When President Joe Biden assumed office in January, he signed executive orders that temporarily suspended new oil and gas leases on federal lands and rescinded the construction permit for the Keystone XL pipeline, which was previously granted by former President Donald Trump in 2019.
"Texas would be impacted pretty substantially if federal leasing in the Gulf of Mexico was impaired for a long period of time... if a moratorium was issued for a long time," Modglin said.
Modglin pointed out that Biden's actions have already impacted the oil and gas industry nationwide, but Texas is has been somewhat insulated from the pains caused by Biden’s executive actions.
Modglin warned that a permanent ban on offshore drilling in federal waters would slash revenues for the state and federal governments. Offshore oil and gas production in the Gulf of Mexico supports about 120,000 jobs, Modglin said citing the American Petroleum Institute.
Production in the Gulf of Mexico accounts for about 20 percent of the overall US oil and gas production, Modglin noted.
The novel coronavirus pandemic has already harmed the Texas energy sector, leading to about 60,000 jobs lost in the state in the upstream oil and gas base, Modglin said. About 10,000 jobs have been lost nationwide due to the cancelation of permits for pipelines, including the Keystone XL pipeline, he added.
Recently-confirmed Secretary of the Interior Debra Haaland, who is the first Native American to hold a cabinet position, said the Biden administration’s ban on new oil and natural gas leases on federal land is a temporary pause to review the federal fossil fuel program and is not a permanent prohibition.
Haaland has also said that thousands of leases and thousands of permits continue to move forward, and that new technology to cut greenhouse gases from fossil fuels is key to the Biden administration’s goal of transitioning to an economy with net-zero carbon emissions by 2050.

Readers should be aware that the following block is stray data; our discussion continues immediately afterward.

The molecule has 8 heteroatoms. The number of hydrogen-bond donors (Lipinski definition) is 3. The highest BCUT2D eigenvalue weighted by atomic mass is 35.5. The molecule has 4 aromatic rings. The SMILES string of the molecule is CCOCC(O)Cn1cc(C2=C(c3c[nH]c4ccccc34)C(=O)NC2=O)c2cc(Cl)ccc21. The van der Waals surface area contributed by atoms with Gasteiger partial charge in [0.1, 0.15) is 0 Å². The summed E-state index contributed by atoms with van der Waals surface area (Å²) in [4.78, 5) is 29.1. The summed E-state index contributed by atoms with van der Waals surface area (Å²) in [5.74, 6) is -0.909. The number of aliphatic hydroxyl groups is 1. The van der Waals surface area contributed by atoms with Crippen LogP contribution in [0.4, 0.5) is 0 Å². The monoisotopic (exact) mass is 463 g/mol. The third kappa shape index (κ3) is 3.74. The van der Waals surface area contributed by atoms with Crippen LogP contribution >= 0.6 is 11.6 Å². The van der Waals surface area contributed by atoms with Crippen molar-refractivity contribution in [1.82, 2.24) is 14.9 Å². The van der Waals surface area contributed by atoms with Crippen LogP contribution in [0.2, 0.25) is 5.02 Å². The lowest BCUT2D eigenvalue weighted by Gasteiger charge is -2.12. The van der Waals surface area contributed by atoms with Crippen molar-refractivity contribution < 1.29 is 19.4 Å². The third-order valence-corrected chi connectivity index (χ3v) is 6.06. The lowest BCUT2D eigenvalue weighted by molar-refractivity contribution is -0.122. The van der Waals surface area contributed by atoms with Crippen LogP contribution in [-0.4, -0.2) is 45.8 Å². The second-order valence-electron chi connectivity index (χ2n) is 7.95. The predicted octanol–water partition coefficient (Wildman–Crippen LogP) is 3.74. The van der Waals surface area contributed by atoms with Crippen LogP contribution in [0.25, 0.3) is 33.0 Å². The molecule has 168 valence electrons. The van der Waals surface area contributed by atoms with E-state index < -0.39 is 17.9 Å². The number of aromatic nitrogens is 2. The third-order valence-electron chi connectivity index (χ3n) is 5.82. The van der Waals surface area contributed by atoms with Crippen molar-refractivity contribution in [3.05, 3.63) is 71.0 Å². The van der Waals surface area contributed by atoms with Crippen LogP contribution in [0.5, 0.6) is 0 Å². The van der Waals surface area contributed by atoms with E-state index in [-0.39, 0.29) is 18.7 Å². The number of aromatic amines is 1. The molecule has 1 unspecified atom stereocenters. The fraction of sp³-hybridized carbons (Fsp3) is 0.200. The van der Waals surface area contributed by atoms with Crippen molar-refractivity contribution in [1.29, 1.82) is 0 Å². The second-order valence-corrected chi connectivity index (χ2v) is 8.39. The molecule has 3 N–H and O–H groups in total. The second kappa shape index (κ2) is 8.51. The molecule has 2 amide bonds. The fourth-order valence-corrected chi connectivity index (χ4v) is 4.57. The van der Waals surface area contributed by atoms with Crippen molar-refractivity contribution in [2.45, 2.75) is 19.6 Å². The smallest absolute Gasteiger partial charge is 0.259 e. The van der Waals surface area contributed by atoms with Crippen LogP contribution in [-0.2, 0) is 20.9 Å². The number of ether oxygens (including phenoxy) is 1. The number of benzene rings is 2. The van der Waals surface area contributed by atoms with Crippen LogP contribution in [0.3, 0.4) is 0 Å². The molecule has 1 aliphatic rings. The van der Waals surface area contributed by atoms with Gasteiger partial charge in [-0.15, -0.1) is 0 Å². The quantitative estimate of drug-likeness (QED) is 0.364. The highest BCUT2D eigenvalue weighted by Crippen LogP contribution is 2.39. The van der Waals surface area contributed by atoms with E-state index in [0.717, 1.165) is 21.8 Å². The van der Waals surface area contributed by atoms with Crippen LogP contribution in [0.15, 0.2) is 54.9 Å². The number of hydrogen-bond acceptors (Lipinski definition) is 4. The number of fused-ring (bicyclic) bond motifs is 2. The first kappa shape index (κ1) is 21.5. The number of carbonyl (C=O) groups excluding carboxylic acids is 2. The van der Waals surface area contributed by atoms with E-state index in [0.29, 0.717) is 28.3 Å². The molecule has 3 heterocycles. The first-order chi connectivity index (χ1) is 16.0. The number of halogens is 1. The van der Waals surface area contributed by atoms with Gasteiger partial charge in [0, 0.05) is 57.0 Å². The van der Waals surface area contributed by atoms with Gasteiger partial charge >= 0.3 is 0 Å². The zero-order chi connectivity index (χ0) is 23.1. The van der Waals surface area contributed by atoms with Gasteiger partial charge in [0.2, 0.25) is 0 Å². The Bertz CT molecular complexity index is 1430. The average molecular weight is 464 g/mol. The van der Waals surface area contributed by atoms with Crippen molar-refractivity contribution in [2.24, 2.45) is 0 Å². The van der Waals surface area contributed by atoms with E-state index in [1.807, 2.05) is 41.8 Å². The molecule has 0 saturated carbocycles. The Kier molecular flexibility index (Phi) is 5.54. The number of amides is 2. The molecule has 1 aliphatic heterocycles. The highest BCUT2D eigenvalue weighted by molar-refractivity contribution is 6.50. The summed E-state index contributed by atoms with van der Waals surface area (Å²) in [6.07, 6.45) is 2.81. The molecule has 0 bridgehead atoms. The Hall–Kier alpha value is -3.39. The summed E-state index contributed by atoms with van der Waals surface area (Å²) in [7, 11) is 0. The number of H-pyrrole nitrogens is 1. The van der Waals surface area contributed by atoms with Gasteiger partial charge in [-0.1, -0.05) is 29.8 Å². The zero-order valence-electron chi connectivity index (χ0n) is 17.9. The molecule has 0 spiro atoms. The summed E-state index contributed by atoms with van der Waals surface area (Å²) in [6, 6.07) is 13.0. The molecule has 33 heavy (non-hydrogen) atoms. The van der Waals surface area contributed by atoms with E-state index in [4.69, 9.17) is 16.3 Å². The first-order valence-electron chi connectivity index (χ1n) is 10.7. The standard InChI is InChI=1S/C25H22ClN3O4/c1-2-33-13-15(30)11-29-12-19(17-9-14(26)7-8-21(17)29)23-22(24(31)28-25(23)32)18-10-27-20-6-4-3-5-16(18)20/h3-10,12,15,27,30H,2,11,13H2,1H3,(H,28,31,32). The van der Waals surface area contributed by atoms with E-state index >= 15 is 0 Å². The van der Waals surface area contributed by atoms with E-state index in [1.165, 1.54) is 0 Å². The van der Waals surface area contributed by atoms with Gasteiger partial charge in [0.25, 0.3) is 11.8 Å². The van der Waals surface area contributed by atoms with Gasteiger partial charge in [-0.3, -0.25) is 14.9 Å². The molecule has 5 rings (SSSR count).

"[Biden] he's continued to say that he wants to push harder on climate change and really have the United States lead in that base by sacrificing some production here in the United States and becoming more dependent on foreign imports...But oil and gas is not going away in the United States and it's not going away in terms of global demand. Natural gas has an incredible opportunity to continue to reduce global emissions," Modglin said.
Fossil fuel leasing on federal and tribal land accounts for nearly a quarter of the United States’ annual carbon output. The drilling program also generated $11.7 billion in tax revenue for the federal, state, local and tribal governments last year, according to the Interior Department’s Office of Natural Resources Revenue.
Energy Producers in Texas See Opportunities to Expand LNG Exports to China, India
"We see substantial number of opportunities around the world, whether it's in Africa or India or China to displace dirtier fuels like coal but also biomass," Modglin said.
Modglin underscored that an opportunity to expand the Texas LNG market to China would be an incredible opportunity that could have a global impact on lower emissions.
"If we continue to invest in cleaner technologies like natural gas in China, you'll see some pretty substantial reductions in global emissions," Modglin said. "In particular, that's where a lot of these renewable components are manufactured. They're manufactured using dirtier fuels and they're not in fact green because of the manufacturing component."
Modglin noted that over the last ten years, the United States has made major investments in renewable energy, but not enough to support thermal generation, coal, nuclear, and natural gas facilities.
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